As Vine says, “The force… is not so much…actual length…but…a period marked by spiritual or moral characteristics.”

Why blasphemy closes the door to forgiveness

Let us now turn back to the beginning of the verse to ask what it means to “blaspheme” against the Holy Spirit. Is it an act, or a condition of mind and heart?

At this point in Mark’s gospel, the scribes and Pharisees, seeing Jesus’ miracles with their own eyes, have called them the work of Satan. This Jesus calls “blasphemy against the Holy Spirit”: Reviling the work of God by calling it the work of the devil. It is more than a childish string of cursing. It is the non-recognition of the Holy Spirit’s work. What the scribes and Pharisees have done is far worse than merely remaining unintentionally oblivious to God’s activity, as many are until the light dawns in their hearts. These men have gone so far as to attribute God’s doings, to which they themselves are eye-witnesses, to the devil. For that it rises to the serious charge of blasphemy.

When properly understood, then, Mark’s next words make more sense. Jesus is responding to the willfully wrong attribution of God’s work to Satan.

It is thus a condition of heart, not a single act, spoken word, or outburst.

As long as such an attitude persists, forgiveness cannot find a home. Not recognizing the work of the Spirit closes the only door through which forgiveness can enter. And such lack of forgiveness will continue for the AION, as long as the door of recognition is shut, for the duration of that age defined by the “moral characteristics” of a closed and antagonistic heart. Forgiveness cannot enter through a closed door.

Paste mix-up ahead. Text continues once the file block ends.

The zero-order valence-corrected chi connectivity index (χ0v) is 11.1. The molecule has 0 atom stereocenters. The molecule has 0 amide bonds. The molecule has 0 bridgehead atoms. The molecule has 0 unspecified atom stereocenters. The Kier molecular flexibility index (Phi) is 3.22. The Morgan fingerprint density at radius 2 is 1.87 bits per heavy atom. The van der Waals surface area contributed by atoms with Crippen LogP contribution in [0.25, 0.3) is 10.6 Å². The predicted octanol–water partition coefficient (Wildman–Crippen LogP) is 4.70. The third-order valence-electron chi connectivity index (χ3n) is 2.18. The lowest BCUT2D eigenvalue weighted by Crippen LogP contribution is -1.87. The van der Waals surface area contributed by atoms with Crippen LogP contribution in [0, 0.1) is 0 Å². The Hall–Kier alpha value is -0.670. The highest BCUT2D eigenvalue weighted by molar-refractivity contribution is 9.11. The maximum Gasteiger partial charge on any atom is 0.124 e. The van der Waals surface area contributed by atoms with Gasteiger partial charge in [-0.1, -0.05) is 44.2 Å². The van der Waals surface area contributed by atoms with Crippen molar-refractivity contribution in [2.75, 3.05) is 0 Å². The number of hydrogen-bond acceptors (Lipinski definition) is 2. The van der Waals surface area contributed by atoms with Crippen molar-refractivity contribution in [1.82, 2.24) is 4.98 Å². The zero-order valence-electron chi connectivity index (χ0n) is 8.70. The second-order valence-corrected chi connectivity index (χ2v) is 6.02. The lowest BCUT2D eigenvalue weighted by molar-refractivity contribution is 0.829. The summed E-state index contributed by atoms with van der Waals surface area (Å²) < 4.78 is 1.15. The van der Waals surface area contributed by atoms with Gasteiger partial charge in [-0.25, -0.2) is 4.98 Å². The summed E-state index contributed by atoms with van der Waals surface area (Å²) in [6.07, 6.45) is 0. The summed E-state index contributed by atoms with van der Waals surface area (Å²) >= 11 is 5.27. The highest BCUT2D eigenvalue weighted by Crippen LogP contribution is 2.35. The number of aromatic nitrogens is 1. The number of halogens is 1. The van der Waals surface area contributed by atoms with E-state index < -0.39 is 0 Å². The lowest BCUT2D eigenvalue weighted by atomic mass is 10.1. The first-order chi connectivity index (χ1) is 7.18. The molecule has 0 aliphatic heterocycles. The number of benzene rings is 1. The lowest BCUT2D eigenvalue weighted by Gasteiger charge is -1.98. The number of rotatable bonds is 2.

The reason is simple: Recognition of God and the humble acknowledgment of his work is the door through which the Holy Spirit enters.

The verdict resulting from the sin of non-acknowledgment is thus a self-imposed judgment— jus-tice rendered, not by God, but against oneself by attributing God’s work to Satan. For that blasphemy the sinner is liable. He is not yet condemned, only indicted. Unless such condition is changed, he will be condemned—but self-condemned.

The situation, as Jesus utters it, is one of present moral condition, stating how things exist now, but not how they may exist in the future. Liability for the sin exists, but final judgment has not yet been passed. There remains time to alter the outcome.